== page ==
Advocates for medical marijuana are making concerted efforts to generate voter participation for Long Beach’s election scheduled for April 8. Most municipal elections don’t usually report a high turnout, however, this Primary Nominating Election has garnered more attention from those who are closely watching how local residents are reacting to a controversial measure on the ballot that proposes a tax on medical marijuana.
Known as Measure A, the legislation proposes a tax on gross receipts of medical-marijuana sales as well as a tax on a cultivation site’s square-foot area. The tax amounts have some flexibility. The sales tax may be as high as 10 percent, but the initial rate has been proposed to be set at six percent. The tax on the square-foot area of cultivation sites may be as high as $50 per square foot, but the initial rate has been proposed to be set at $15 per square foot. The initial rate for certain exempt 501(c)(3) nonprofit organizations has been proposed to be set at $10 per square foot.
The tax measure, however, has one problem– dispensaries aren’t legally allowed to operate in Long Beach. Voters would be deciding how to tax businesses that have been banned. City officials and the Planning Commission are currently working to develop a new ordinance.
Assistant City Attorney Michael Mais acknowledged in an emailed statement to the Signal Tribune that the City could not collect this tax unless voters approved it first.
“If it does not pass during this election cycle,” Mais wrote, “the City could not impose a tax until an election is held sometime in the future.”
While acknowledging some concerns with the tax amounts, the Long Beach Collective Association (LBCA) has actively campaigned in support of the measure. Spokesman Adam Hijazi said this week that his organization has made phone calls, sent emails, contacted neighborhood associations throughout the city and conducted surveys with constituents to generate dialogue about medical cannabis and the tax measure.
The organization has a vast database of individuals who favor regulation of medical-marijuana dispensaries in the city. Last year, the LBCA reported that they collected more than 43,000 signatures for a petition to put the question of regulating the dispensaries on the ballot in an election. A court determined later that the medical-marijuana advocates did not gather enough petition signatures that would require a special election to approve regulations on pot-dispensaries. A press release from the LBCA confirmed that they are still challenging that earlier court decision and that the matter will soon be heard by an appeals court in June.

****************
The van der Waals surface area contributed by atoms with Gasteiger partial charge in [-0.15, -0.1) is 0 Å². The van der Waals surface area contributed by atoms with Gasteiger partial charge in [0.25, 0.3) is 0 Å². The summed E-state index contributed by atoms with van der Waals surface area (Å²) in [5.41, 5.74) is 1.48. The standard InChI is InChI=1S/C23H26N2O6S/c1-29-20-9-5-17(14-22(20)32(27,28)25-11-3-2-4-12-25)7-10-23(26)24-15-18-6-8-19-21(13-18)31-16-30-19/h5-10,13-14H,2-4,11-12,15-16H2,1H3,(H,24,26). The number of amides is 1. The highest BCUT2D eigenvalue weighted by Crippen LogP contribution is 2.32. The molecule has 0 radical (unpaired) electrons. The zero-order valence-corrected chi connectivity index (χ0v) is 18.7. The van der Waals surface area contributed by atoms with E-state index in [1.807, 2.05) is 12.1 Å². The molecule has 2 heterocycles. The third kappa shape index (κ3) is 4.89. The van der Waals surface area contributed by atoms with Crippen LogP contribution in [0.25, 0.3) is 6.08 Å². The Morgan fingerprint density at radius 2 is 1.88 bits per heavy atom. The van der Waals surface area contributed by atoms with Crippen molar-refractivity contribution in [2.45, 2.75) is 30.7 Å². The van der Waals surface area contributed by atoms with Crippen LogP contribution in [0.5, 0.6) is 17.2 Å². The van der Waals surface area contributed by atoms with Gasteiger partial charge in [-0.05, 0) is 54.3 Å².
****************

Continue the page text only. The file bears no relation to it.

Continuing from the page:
In a telephone interview on Tuesday, Hijazi described how this measure could be a first step for dispensaries who want to operate in Long Beach. He argued that if voters favor a tax on dispensaries, they will favor regulations on these dispensaries.
“And, I think that helps [to] legitimize safe access [to medical cannabis] in Long Beach,” Hijazi concluded.
Other marijuana advocates are also actively campaigning against the measure. Larry King, a former dispensary owner and former candidate for the city’s 7th-district council seat, is one of the measure’s vocal critics. A founding coordinator for the Long Beach chapter of The Human Solution, another medical-marijuana advocacy group, King said that he and the organization have also been distributing flyers and have been sending out mailers. He added that a group has volunteered to drive voters to polling locations. They have even reserved several cars, including a wheelchair-accessible vehicle for Election Day.
He criticized the tax rates on businesses, arguing that about 90 percent of the people whom he has seen in need of medical marijuana have low incomes.
“[They] have enormous medical bills and enormous medical problems,” King said in a telephone interview Tuesday, “and the burden is just going to go on them.”
Like Hijazi, King also said that a tax would legitimize medical marijuana for those who may be undecided about the issue. He acknowledged Long Beach could benefit from the tax revenue that could fund city services.
He said that he would not mind a “fair” tax similar to the six-percent amount charged for alcohol, however, he is sharply critical of the additional tax on cultivation sites since these businesses would have to pay the square-footage tax even if their plants died.
Long Beach city officials have struggled for several years over just how to best regulate medical-marijuana businesses. Perhaps at the very least next Tuesday, residents will know how to calculate the sales tax on the product they can’t buy just yet.